• Wage: Medical billers made an average of $34,160 in 2012. The top 10 percent of medical billers made over $56,200. Several factors determine a medical biller’s salary which includes where they live, how much experience they have, and their education.
  • Education Requirements: To become a medical biller most healthcare facilities require at least a medical billing certificate or associate degree proving your knowledge of the human body and the medical coding system.

*Bureau of Labor Statistics, U.S. Department of Labor, Occupational Outlook Handbook, 2014-15 Edition, Medical Records and Health Information Technicians, on the Internet at http://www.bls.gov/ooh/healthcare/medical-records-and-health-information-technicians.htm (visited August 27, 2014).

Pharmacy Technician

  • Job Description: Pharmacy technicians generally work behind the counter at a pharmacy helping to count and dispense medications for customers. They’re tasked with assisting customers through their entire pharmacy experience and can help answer any questions they may have. Behind the scenes they will take inventories and keep supplies filled.
  • Job Outlook: The future for pharmacy technicians is on the upswing for the decades to come. The increase of the retirement age population will require more prescriptions to be filled as their years advance. Pharmacies will have to keep up with the increase in demands leading to more jobs at the position.
  • Wage: According to the Bureau of Labor Statistics, the average wage for a pharmacy technician was $29,320 in 2012.* The top 10 percent in this field earned more than $42,400 a year.
  • Education Requirements: Pharmacy technicians need at least a high school diploma to be considered for the position. However it is recommended to complete a post-secondary education such as a certificate program or a related associate degree program.

*Bureau of Labor Statistics, U.S. Department of Labor, Occupational Outlook Handbook, 2014-15 Edition, Pharmacy Technicians, on the Internet at http://www.bls.gov/ooh/healthcare/pharmacy-technicians.htm (visited August 27, 2014).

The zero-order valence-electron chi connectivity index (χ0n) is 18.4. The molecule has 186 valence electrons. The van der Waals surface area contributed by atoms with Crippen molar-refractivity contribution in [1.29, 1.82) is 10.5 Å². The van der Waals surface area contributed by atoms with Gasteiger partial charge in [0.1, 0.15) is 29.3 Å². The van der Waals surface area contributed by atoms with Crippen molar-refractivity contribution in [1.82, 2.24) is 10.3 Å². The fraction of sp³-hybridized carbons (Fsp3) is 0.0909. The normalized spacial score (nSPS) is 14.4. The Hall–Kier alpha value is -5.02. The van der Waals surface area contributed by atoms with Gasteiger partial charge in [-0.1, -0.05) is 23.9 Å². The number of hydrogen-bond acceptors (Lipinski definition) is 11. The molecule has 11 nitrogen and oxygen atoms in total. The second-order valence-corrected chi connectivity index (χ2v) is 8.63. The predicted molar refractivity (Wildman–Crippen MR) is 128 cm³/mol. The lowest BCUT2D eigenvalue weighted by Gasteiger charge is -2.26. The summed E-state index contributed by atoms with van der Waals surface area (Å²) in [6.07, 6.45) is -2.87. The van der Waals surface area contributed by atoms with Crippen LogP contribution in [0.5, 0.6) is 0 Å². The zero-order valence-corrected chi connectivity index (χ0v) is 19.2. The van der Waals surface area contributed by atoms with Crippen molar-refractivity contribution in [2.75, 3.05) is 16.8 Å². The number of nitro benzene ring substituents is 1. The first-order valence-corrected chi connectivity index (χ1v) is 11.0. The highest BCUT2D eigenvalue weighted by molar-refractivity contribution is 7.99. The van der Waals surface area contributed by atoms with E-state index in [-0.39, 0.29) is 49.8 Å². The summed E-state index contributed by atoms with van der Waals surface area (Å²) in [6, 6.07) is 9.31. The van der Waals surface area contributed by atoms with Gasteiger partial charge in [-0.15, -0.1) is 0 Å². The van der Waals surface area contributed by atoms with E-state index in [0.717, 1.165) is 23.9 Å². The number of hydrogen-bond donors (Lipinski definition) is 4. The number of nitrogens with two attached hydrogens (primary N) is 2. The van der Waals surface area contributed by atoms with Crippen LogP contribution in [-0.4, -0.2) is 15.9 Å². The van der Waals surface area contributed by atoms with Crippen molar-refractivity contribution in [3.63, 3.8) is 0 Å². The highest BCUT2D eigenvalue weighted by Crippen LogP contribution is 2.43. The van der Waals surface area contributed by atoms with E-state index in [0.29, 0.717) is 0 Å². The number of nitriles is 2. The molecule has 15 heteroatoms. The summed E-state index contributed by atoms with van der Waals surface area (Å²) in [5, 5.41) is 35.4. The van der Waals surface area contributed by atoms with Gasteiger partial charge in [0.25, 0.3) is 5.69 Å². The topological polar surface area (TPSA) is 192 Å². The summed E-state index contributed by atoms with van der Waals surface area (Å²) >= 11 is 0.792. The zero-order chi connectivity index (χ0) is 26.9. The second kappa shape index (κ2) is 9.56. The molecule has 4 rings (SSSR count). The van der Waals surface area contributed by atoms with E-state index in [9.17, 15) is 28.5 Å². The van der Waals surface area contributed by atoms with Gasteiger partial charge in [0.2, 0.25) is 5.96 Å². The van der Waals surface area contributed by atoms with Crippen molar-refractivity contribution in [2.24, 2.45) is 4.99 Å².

Medical Office Manager

  • Job Description: Medical office managers are in charge of the daily operations in a medical facility. Typically they are responsible for keeping the office staffed, supervising employees, and making sure the office runs smoothly.
  • Job Outlook: Employment for medical office managers is expected to grow by 23 percent from now to 2022 accordingly to a Bureau of Labor Statistics.
  • Wage: The average wage for a medical office manager was $88,580. The top 10 percent of which earned more than $150,560 a year.*
  • Education Requirements: Most medical office managers have significant work experience in the field and usually start off in an entry-level position like an office assistant before they step into the role of manager. A degree in Medical Office Management is recommended for those looking to move up in their career.

*Bureau of Labor Statistics, U.S. Department of Labor, Occupational Outlook Handbook, 2014-15 Edition, Medical and Health Services Managers, on the Internet at http://www.bls.gov/ooh/management/medical-and-health-services-managers.htm (visited August 27, 2014).

Allied Health Certificates
Allied Health certificate programs are designed to help students gain valuable knowledge and the skills necessary to land a new career in the healthcare industry.

Associate Degree

This program is designed for students who seek to possess a complete framework in basic medical office management concepts and skills in order to contribute and create solutions for contemporary medical office management problems.

Credit By Exam

If you’re already proficient in certain medical areas, there’s no need to sit through an entire semester of classes to earn the credit. Show what you know by taking advantage of Allied’s Credit-by-Exam option.